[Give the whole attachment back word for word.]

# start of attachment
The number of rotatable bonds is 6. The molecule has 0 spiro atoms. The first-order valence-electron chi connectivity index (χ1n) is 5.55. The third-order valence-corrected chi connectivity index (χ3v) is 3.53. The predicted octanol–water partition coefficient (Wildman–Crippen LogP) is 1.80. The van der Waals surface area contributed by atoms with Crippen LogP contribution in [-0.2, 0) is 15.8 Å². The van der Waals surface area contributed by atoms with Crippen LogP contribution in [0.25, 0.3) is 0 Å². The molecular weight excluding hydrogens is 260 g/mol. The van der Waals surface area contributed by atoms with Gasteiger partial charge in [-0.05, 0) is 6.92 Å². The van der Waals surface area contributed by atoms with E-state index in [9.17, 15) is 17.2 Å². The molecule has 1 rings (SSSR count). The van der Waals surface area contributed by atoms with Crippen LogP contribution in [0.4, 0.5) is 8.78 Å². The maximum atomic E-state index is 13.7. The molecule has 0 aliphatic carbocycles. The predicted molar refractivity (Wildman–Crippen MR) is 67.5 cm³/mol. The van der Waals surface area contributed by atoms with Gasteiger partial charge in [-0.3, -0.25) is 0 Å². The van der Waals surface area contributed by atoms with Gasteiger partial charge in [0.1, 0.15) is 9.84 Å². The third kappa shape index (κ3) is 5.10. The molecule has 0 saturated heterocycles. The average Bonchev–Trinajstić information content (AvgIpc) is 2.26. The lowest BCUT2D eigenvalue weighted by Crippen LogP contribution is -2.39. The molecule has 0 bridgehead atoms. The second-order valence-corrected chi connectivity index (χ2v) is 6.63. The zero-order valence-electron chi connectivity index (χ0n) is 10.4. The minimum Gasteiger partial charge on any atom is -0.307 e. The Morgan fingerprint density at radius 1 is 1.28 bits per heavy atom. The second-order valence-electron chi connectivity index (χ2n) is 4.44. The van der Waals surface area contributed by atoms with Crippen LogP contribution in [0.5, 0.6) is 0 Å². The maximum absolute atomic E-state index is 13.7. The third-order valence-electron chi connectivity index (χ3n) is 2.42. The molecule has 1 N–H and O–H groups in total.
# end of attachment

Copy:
The number of rotatable bonds is 6. The molecule has 0 spiro atoms. The first-order valence-electron chi connectivity index (χ1n) is 5.55. The third-order valence-corrected chi connectivity index (χ3v) is 3.53. The predicted octanol–water partition coefficient (Wildman–Crippen LogP) is 1.80. The van der Waals surface area contributed by atoms with Crippen LogP contribution in [-0.2, 0) is 15.8 Å². The van der Waals surface area contributed by atoms with Crippen LogP contribution in [0.25, 0.3) is 0 Å². The molecular weight excluding hydrogens is 260 g/mol. The van der Waals surface area contributed by atoms with Gasteiger partial charge in [-0.05, 0) is 6.92 Å². The van der Waals surface area contributed by atoms with E-state index in [9.17, 15) is 17.2 Å². The molecule has 1 rings (SSSR count). The van der Waals surface area contributed by atoms with Crippen LogP contribution in [0.4, 0.5) is 8.78 Å². The maximum atomic E-state index is 13.7. The molecule has 0 aliphatic carbocycles. The predicted molar refractivity (Wildman–Crippen MR) is 67.5 cm³/mol. The van der Waals surface area contributed by atoms with Gasteiger partial charge in [-0.3, -0.25) is 0 Å². The van der Waals surface area contributed by atoms with Gasteiger partial charge in [0.1, 0.15) is 9.84 Å². The third kappa shape index (κ3) is 5.10. The molecule has 0 saturated heterocycles. The average Bonchev–Trinajstić information content (AvgIpc) is 2.26. The lowest BCUT2D eigenvalue weighted by Crippen LogP contribution is -2.39. The molecule has 0 bridgehead atoms. The second-order valence-corrected chi connectivity index (χ2v) is 6.63. The zero-order valence-electron chi connectivity index (χ0n) is 10.4. The minimum Gasteiger partial charge on any atom is -0.307 e. The Morgan fingerprint density at radius 1 is 1.28 bits per heavy atom. The second-order valence-electron chi connectivity index (χ2n) is 4.44. The van der Waals surface area contributed by atoms with Crippen LogP contribution in [0.5, 0.6) is 0 Å². The maximum absolute atomic E-state index is 13.7. The third-order valence-electron chi connectivity index (χ3n) is 2.42. The molecule has 1 N–H and O–H groups in total.